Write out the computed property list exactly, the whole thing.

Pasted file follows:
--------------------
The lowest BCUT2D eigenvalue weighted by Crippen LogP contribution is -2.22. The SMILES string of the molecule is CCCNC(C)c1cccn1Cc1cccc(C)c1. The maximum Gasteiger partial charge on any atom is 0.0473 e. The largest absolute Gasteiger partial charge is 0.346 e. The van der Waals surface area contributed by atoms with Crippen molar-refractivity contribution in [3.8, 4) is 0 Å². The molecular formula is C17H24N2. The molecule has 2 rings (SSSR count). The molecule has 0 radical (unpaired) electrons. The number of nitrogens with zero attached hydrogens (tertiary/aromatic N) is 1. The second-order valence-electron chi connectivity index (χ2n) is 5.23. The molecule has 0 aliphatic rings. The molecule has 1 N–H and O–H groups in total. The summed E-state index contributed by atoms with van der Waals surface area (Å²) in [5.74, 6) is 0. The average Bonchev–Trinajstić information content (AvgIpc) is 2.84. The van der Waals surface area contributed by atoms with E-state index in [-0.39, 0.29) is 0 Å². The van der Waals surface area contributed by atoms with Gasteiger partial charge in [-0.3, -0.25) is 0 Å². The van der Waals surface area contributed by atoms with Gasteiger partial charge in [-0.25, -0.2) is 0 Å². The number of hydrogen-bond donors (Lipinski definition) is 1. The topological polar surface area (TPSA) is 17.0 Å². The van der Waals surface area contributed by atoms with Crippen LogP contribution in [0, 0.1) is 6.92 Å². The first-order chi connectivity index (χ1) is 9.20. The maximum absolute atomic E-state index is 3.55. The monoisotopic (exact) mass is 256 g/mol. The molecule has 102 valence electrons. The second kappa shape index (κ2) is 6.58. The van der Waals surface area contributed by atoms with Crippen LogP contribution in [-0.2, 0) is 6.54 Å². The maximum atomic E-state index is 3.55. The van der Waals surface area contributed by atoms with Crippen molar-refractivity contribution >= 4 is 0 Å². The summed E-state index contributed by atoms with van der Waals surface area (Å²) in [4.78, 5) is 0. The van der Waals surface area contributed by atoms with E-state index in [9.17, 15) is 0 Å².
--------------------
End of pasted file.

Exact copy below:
The lowest BCUT2D eigenvalue weighted by Crippen LogP contribution is -2.22. The SMILES string of the molecule is CCCNC(C)c1cccn1Cc1cccc(C)c1. The maximum Gasteiger partial charge on any atom is 0.0473 e. The largest absolute Gasteiger partial charge is 0.346 e. The van der Waals surface area contributed by atoms with Crippen molar-refractivity contribution in [3.8, 4) is 0 Å². The molecular formula is C17H24N2. The molecule has 2 rings (SSSR count). The molecule has 0 radical (unpaired) electrons. The number of nitrogens with zero attached hydrogens (tertiary/aromatic N) is 1. The second-order valence-electron chi connectivity index (χ2n) is 5.23. The molecule has 0 aliphatic rings. The molecule has 1 N–H and O–H groups in total. The summed E-state index contributed by atoms with van der Waals surface area (Å²) in [5.74, 6) is 0. The average Bonchev–Trinajstić information content (AvgIpc) is 2.84. The van der Waals surface area contributed by atoms with E-state index in [-0.39, 0.29) is 0 Å². The van der Waals surface area contributed by atoms with Gasteiger partial charge in [-0.3, -0.25) is 0 Å². The van der Waals surface area contributed by atoms with Gasteiger partial charge in [-0.25, -0.2) is 0 Å². The number of hydrogen-bond donors (Lipinski definition) is 1. The topological polar surface area (TPSA) is 17.0 Å². The van der Waals surface area contributed by atoms with Crippen LogP contribution in [0, 0.1) is 6.92 Å². The first-order chi connectivity index (χ1) is 9.20. The maximum absolute atomic E-state index is 3.55. The monoisotopic (exact) mass is 256 g/mol. The molecule has 102 valence electrons. The second kappa shape index (κ2) is 6.58. The van der Waals surface area contributed by atoms with Crippen LogP contribution in [-0.2, 0) is 6.54 Å². The maximum atomic E-state index is 3.55. The van der Waals surface area contributed by atoms with Crippen molar-refractivity contribution >= 4 is 0 Å². The summed E-state index contributed by atoms with van der Waals surface area (Å²) in [4.78, 5) is 0. The van der Waals surface area contributed by atoms with E-state index in [9.17, 15) is 0 Å².